1. The Bad Times: B1: Make The Good Times That Much Better: B2: If You Can't Now, You Never Could: B3: Break A Leg: B4: Rewrite: B5: Mending Is Better Than Ending: B6: Not So Posi After All: B7: Feminists, Don't Have A Cow4/5(1).
  2. There are at least five artists with this name: 1) Punch was a hardcore band based in San Francisco, California, recognizable by fast, heavy sound with pulverizing intensity, intelligent song structures and absolutely plastering vocals. Their debut EP, Eyeless (), self titled LP () and second LP, Push Pull () are joint releases on record labels Thrashcore and .
  3. The Bad Times: B1: Make The Good Times That Much Better: B2: If You Can't Now, You Never Could: B3: Break A Leg: B4: Rewrite: B5: Mending Is Better Than Ending: B6: Not So Posi After All: B7: Feminists, Don't Have A Cow/5(16).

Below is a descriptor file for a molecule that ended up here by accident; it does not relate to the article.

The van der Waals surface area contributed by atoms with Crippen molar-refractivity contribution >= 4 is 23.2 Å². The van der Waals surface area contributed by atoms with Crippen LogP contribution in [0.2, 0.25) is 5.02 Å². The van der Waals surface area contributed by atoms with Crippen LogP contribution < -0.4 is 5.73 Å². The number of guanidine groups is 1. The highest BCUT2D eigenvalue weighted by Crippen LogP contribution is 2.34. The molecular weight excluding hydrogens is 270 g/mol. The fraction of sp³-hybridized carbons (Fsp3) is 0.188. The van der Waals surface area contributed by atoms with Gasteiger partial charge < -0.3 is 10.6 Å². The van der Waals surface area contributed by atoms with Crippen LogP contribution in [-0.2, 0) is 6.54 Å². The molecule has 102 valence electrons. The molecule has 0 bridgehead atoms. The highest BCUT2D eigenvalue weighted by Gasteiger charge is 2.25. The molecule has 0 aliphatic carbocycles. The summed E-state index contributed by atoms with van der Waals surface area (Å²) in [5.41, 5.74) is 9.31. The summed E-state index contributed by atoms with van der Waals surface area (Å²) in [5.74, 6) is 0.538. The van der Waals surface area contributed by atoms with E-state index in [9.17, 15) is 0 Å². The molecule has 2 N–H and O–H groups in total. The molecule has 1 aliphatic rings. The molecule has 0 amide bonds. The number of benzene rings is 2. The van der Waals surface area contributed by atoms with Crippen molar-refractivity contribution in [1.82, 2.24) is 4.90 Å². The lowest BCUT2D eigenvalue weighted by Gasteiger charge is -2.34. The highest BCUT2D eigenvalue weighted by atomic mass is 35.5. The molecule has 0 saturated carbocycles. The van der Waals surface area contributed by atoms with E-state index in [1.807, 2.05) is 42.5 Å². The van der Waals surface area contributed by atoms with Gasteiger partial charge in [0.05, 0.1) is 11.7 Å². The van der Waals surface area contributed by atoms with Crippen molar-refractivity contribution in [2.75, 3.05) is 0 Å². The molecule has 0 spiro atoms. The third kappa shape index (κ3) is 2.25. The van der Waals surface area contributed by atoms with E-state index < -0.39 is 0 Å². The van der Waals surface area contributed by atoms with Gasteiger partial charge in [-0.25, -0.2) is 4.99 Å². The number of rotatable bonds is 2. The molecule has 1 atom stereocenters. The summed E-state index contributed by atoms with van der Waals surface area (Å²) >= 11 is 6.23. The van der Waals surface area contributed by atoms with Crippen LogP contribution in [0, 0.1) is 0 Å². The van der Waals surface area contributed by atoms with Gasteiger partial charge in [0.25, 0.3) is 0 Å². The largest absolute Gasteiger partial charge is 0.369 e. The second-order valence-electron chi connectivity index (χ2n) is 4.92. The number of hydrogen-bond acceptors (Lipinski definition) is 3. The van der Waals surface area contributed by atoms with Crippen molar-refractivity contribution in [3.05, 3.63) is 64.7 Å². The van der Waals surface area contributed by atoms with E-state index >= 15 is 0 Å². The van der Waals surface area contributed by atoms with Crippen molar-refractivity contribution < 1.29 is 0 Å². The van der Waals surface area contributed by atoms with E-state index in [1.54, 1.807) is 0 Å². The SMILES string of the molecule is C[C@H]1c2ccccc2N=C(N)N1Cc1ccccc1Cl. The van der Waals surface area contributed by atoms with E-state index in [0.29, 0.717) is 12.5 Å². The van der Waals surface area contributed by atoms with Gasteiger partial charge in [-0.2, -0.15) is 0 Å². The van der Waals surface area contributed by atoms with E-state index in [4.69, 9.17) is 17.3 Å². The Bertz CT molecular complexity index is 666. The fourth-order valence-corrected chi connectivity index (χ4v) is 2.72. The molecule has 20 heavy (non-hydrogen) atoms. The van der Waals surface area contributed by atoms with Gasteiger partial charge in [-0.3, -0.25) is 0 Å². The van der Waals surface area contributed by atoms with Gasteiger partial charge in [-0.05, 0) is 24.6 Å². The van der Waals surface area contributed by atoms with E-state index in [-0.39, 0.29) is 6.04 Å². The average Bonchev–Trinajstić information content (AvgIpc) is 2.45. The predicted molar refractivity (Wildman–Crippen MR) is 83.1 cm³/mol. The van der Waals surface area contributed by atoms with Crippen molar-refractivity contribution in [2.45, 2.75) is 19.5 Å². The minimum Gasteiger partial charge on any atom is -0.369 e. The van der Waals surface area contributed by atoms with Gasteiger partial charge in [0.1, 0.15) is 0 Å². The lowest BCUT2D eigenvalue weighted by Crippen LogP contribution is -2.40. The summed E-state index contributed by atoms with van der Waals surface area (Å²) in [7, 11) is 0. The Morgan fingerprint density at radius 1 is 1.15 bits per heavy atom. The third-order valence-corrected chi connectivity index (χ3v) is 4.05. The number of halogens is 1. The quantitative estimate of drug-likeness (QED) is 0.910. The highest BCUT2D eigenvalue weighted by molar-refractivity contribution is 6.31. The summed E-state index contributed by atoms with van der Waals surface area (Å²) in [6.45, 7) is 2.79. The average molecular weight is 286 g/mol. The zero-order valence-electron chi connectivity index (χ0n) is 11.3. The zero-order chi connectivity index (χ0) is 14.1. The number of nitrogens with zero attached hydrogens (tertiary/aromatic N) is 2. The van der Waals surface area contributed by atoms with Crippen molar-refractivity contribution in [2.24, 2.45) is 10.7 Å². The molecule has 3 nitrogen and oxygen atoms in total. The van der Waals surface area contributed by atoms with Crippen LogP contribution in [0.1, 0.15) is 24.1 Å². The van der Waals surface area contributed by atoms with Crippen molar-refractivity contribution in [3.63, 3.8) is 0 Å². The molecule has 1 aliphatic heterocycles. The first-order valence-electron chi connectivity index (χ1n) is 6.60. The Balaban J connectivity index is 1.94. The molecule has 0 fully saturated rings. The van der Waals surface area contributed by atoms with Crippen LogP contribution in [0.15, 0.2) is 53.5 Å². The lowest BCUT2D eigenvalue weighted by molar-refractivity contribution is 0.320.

4. There are at least eight artists with this name: 1) Punch was a hardcore band based in San Francisco, California, recognizable by fast, heavy sound with pulverizing intensity, intelligent song structures and absolutely plastering vocals. Their debut EP, Eyeless (), self titled LP () and second LP, Push Pull () are joint releases on record labels Thrashcore and .
  5. The Bad Times: B1: Make The Good Times That Much Better: B2: If You Can't Now, You Never Could: B3: Break A Leg: B4: Rewrite: B5: Mending Is Better Than Ending: B6: Not So Posi After All: B7: Feminists, Don't Have A Cow.
  6. Oct 20,  · "Make The Good Times That Much Better" by Punch "Make The Good Times That Much Better" by Punch. Skip navigation Sign in. Tim Belmont , views. Punch Lines & Good Times.
  7. Discover releases, reviews, credits, songs, and more about Punch - Punch at Discogs. Shop Vinyl and CDs and complete your Punch collection.
  8. Punch Set Type Arch Punch Size Range (Inch) 3/16 - 15/16 Number of Pieces 7 Sizes Included 3/16, 5/16, 7/16, 9/16, 11/16, 13/16, 15/16 Container Type Vinyl Roll Punch Set Style Standard PSC Code In Stock.